Chris Bachelder’s U.S.! revolves around his infatuation with the late author Upton Sinclair. Although hilariously critical in many of his stories about Sinclair, Bachelder utterly admires the radically Left politician. His entire book is somewhat nostalgic, as Bachelder mourns for the downfall of the radical Left in the United States. Bachelder yearns for a passion like Sinclair’s in modern day political fiction, a genre of writing that has has experienced a downfall in recent years. The entire novel is ironically sarcastic, as Bachelder entwines a hilarious sense of humor in recounting fictitious stories about one of the driest authors to ever attain notable fame. U.S! creates a parallel between Sinclair and Christ. “His spasms continued, as did Tony’s erratic driving and my hapless nursing. This went on for five minutes, maybe longer. Eventually Sinclair’s convulsions subsided to trembling and he tried to say something.” (pp. 5) Just as Christ rose from the dead, Upton Sinclair is resurrected throughout Bachelder’s novel. Bachelder begins his novel in the back seat of a car with Sinclair’s limp body next to him. He instantly pokes fun at Sinclair’s hatred for capitalism. After the narrator gives him a bottle of water, Sinclair questions “‘They sell this?’ . . . ‘You buy this?’ ‘Yes,’ I said. He looked at me as if to ask another question, but remained silent. I could not tell if he was impressed or disgusted.” (pp. 6) Sinclair is demonstrating his contempt for capitalism in the United States. He continues by asking questions about modern day United States, questioning if it was Socialist yet. Just as Sinclair’s novels do, U.S! highlights the discrepancy what the government implements what people actually want. Bachelder expresses his frustration with the difficulties in being a politician in the 21st century.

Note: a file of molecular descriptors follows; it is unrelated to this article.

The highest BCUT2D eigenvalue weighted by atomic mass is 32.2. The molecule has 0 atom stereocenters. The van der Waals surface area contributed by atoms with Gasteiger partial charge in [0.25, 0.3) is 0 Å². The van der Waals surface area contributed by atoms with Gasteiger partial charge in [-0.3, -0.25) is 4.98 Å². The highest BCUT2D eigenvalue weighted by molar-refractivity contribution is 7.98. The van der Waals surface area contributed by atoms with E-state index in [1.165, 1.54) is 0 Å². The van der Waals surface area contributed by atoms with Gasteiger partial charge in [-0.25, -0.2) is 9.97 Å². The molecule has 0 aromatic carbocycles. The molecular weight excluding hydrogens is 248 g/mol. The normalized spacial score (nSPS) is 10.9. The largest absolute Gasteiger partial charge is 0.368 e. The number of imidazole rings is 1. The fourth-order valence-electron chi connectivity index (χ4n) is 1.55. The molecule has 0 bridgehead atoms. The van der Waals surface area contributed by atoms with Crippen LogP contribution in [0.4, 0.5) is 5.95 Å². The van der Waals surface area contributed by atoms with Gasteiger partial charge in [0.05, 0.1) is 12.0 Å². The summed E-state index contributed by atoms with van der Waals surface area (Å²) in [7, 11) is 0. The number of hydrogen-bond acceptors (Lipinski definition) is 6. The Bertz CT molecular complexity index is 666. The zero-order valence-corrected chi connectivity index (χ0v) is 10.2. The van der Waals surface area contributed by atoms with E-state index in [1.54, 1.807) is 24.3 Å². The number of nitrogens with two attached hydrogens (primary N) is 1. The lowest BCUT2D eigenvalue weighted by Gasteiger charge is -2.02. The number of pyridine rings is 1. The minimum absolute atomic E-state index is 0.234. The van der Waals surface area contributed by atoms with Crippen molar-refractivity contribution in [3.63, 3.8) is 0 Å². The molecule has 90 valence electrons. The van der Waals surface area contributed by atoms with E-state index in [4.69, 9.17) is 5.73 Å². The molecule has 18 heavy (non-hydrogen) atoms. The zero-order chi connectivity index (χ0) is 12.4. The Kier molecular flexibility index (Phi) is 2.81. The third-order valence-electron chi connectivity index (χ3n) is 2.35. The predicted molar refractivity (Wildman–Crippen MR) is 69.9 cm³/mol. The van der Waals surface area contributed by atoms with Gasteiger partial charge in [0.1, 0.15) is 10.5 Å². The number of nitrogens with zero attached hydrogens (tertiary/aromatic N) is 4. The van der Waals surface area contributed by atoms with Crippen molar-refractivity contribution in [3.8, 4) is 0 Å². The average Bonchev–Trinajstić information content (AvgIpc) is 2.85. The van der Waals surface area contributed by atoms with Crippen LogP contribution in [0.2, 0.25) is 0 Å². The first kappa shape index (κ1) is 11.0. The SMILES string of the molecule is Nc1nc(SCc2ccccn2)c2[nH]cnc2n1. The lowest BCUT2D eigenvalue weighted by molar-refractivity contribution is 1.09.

Sinclair’s story “The Jungle” is an example of melodrama used in politics. It recounts the fictitious tale of Jurgis Rudkus, an immigrant working in a meat-packing facility. He then loses his job and his wife and son pass away. The melodramatic rhetoric used in the Jungle is obvious, and Jurgis finds renewal in joining the socialist movement.
Bachelder wrote U.S! in a melodramatic manner as well. He portrays Upton Sinclair as a victim of the unforgiving, corrupt politics of today’s capitalistic society. Throughout the novel, we see Sinclair struggling to get a grasp on modern society, ending up in jail at certain points.